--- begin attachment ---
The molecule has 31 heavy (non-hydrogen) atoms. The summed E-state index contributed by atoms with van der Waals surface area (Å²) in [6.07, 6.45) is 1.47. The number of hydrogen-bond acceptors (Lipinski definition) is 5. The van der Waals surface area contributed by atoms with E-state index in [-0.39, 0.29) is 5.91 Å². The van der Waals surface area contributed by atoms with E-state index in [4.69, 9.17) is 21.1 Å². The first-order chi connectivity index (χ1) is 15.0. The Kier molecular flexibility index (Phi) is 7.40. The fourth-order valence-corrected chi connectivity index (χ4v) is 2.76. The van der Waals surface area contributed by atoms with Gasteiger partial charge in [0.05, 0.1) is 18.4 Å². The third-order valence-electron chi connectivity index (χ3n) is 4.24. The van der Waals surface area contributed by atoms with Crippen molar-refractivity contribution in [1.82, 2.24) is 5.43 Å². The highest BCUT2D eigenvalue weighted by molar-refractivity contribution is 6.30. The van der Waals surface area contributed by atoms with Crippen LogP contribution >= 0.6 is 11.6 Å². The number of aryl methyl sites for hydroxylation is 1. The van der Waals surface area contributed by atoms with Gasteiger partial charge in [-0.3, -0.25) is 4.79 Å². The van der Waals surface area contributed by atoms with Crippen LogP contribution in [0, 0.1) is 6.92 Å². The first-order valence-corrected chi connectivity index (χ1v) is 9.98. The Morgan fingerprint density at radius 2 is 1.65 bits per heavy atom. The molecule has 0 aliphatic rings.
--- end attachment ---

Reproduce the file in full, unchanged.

The molecule has 31 heavy (non-hydrogen) atoms. The summed E-state index contributed by atoms with van der Waals surface area (Å²) in [6.07, 6.45) is 1.47. The number of hydrogen-bond acceptors (Lipinski definition) is 5. The van der Waals surface area contributed by atoms with E-state index in [-0.39, 0.29) is 5.91 Å². The van der Waals surface area contributed by atoms with E-state index in [4.69, 9.17) is 21.1 Å². The first-order chi connectivity index (χ1) is 15.0. The Kier molecular flexibility index (Phi) is 7.40. The fourth-order valence-corrected chi connectivity index (χ4v) is 2.76. The van der Waals surface area contributed by atoms with Gasteiger partial charge in [0.05, 0.1) is 18.4 Å². The third-order valence-electron chi connectivity index (χ3n) is 4.24. The van der Waals surface area contributed by atoms with Crippen molar-refractivity contribution in [1.82, 2.24) is 5.43 Å². The highest BCUT2D eigenvalue weighted by molar-refractivity contribution is 6.30. The van der Waals surface area contributed by atoms with Crippen LogP contribution >= 0.6 is 11.6 Å². The number of aryl methyl sites for hydroxylation is 1. The van der Waals surface area contributed by atoms with Gasteiger partial charge in [-0.3, -0.25) is 4.79 Å². The van der Waals surface area contributed by atoms with Crippen LogP contribution in [0, 0.1) is 6.92 Å². The first-order valence-corrected chi connectivity index (χ1v) is 9.98. The Morgan fingerprint density at radius 2 is 1.65 bits per heavy atom. The molecule has 0 aliphatic rings.